These are no more than stages in a man's life. They do not correspond to any kind of formal organisation, and the people described by one of these terms do not form a single group. Of course, people are at ease with their equals, and informal gossip groups, especially out of doors, tend to consist of co-evals. Relative age is always important since deference to elders is strictly enjoined at all age levels.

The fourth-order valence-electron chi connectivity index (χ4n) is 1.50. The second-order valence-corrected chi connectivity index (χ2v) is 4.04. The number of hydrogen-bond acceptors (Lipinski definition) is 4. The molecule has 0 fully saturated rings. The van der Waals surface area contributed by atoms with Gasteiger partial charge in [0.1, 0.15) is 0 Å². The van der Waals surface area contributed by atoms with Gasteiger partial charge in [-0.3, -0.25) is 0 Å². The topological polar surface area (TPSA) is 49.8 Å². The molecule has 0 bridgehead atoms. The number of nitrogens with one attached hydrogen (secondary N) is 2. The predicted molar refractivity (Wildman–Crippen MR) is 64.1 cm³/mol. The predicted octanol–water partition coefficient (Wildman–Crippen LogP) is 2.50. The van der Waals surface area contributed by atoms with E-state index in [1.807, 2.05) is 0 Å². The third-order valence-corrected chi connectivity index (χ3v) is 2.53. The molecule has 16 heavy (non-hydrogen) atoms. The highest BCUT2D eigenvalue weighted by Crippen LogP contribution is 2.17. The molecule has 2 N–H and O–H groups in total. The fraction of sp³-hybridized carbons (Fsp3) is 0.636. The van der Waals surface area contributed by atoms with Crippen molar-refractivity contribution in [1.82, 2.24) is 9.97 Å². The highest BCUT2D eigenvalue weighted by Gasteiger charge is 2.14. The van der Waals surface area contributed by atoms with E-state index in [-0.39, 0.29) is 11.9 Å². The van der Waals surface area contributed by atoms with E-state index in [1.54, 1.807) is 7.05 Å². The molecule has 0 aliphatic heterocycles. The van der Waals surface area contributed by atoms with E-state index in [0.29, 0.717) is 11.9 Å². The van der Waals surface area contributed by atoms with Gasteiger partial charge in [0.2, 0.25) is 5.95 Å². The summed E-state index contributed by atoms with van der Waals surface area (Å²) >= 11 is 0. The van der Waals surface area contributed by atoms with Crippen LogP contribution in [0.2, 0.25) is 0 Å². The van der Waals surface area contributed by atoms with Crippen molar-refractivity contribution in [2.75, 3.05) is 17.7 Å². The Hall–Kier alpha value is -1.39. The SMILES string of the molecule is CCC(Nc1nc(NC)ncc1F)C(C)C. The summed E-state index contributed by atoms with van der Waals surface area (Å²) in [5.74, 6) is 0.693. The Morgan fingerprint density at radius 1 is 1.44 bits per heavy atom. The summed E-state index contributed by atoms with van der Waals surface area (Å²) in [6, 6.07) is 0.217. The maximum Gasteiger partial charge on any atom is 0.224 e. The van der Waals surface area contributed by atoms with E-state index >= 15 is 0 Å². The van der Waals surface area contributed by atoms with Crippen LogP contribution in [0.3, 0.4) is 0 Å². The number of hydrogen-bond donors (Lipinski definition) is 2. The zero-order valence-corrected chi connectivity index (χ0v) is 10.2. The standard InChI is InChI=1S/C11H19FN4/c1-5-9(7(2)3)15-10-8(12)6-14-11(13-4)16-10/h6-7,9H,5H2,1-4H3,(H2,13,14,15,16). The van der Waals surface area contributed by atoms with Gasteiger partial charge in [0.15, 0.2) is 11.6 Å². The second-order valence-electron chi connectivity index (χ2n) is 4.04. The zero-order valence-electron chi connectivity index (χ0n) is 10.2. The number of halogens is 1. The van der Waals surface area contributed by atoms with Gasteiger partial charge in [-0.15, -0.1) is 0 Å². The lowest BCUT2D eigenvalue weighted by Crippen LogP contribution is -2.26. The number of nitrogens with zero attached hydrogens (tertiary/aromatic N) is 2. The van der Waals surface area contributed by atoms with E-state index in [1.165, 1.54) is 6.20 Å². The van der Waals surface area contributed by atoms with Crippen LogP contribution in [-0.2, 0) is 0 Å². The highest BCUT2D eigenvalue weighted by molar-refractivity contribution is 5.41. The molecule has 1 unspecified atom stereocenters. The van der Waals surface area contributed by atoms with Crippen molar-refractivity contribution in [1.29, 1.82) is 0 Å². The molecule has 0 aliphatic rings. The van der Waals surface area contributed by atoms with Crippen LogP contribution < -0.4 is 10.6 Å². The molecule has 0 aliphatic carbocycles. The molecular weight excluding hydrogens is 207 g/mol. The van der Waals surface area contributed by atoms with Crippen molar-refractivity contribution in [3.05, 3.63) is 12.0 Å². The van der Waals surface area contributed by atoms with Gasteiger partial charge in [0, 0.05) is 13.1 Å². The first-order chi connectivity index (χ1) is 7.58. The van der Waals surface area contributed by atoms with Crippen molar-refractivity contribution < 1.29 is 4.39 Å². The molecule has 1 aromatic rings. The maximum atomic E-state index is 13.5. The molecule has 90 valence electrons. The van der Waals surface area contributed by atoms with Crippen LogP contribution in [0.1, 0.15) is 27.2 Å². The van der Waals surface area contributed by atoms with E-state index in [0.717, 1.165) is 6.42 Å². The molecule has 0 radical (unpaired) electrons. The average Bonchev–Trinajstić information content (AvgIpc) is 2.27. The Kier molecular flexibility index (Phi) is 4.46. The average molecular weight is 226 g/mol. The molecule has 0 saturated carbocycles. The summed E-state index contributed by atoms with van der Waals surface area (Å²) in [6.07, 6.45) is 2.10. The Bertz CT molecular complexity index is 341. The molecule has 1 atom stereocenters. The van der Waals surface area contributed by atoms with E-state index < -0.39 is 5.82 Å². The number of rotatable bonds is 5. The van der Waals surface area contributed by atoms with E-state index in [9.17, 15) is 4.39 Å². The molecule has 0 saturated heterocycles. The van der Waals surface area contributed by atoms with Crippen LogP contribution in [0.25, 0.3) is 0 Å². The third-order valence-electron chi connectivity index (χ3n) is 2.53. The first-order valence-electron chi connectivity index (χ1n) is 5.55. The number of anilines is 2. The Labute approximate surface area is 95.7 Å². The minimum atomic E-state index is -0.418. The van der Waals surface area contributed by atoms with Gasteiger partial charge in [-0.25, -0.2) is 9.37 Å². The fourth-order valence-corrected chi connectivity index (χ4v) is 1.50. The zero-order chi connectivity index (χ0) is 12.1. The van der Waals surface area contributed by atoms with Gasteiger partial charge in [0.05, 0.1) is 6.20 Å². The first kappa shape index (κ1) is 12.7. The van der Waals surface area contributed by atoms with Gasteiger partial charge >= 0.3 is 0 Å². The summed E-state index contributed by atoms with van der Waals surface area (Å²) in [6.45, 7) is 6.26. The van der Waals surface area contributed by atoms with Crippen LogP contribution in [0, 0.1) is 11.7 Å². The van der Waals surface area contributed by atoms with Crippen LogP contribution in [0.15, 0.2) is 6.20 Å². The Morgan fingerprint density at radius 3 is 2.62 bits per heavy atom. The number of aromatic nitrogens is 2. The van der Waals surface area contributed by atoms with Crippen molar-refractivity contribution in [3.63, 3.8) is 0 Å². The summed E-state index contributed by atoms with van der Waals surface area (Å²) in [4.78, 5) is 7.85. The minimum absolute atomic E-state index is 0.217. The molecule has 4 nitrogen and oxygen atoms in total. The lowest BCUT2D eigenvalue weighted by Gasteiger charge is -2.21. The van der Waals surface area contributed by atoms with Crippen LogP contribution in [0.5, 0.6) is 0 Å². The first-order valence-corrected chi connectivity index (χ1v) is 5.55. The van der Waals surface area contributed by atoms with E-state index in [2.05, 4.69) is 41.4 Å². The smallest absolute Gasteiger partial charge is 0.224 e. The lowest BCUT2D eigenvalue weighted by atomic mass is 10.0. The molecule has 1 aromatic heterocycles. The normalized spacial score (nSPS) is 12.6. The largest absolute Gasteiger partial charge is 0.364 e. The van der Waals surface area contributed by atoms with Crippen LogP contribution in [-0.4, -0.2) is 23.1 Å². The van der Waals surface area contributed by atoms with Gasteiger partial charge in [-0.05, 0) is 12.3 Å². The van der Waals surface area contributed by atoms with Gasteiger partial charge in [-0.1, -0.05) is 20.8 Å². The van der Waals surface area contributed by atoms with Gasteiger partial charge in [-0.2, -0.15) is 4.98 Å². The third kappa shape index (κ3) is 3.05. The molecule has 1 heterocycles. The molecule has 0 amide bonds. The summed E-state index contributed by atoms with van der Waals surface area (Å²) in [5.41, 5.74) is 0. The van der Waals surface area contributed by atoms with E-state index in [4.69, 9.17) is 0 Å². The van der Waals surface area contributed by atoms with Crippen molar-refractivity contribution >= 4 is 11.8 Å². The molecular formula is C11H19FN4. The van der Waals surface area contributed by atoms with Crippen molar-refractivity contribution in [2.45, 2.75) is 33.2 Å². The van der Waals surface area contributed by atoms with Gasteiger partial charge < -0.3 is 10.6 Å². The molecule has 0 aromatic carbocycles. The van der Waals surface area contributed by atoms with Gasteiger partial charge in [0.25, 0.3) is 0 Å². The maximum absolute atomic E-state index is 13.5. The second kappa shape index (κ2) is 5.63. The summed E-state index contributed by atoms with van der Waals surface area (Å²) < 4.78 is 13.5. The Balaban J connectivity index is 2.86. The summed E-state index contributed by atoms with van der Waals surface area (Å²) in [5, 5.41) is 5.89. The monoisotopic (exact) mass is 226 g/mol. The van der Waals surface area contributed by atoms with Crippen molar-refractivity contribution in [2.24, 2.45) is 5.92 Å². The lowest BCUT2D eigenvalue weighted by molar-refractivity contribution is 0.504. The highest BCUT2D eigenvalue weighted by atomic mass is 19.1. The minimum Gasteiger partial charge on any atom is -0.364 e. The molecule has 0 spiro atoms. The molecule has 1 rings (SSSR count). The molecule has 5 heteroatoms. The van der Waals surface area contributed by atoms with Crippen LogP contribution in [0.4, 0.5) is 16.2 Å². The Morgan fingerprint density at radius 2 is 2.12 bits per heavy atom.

In the long winter evenings when almost all the men sit in guest rooms, the young are expected to keep quiet in the presence of their elders, and children are sent out if they giggle or make a noise. Youths do not speak, and the younger married men speak little, especially in the presence of their own fathers. A younger man is expected to sit in a respectful posture, that is, not to cross his legs if sitting Europeanwise with his feet on the floor, and to keep his feet tucked underneath him if squatting on the divan. Smoking in the presence of father is forbidden. Every guest room has a drinking cup and a filled wooden water bottle always ready. If a seated man wants a drink he will demand it simply and unceremoniously, and one of his juniors, usually a boy, will bring the cup, wait respectfully with his hands crossed while his elder drinks and then take it back.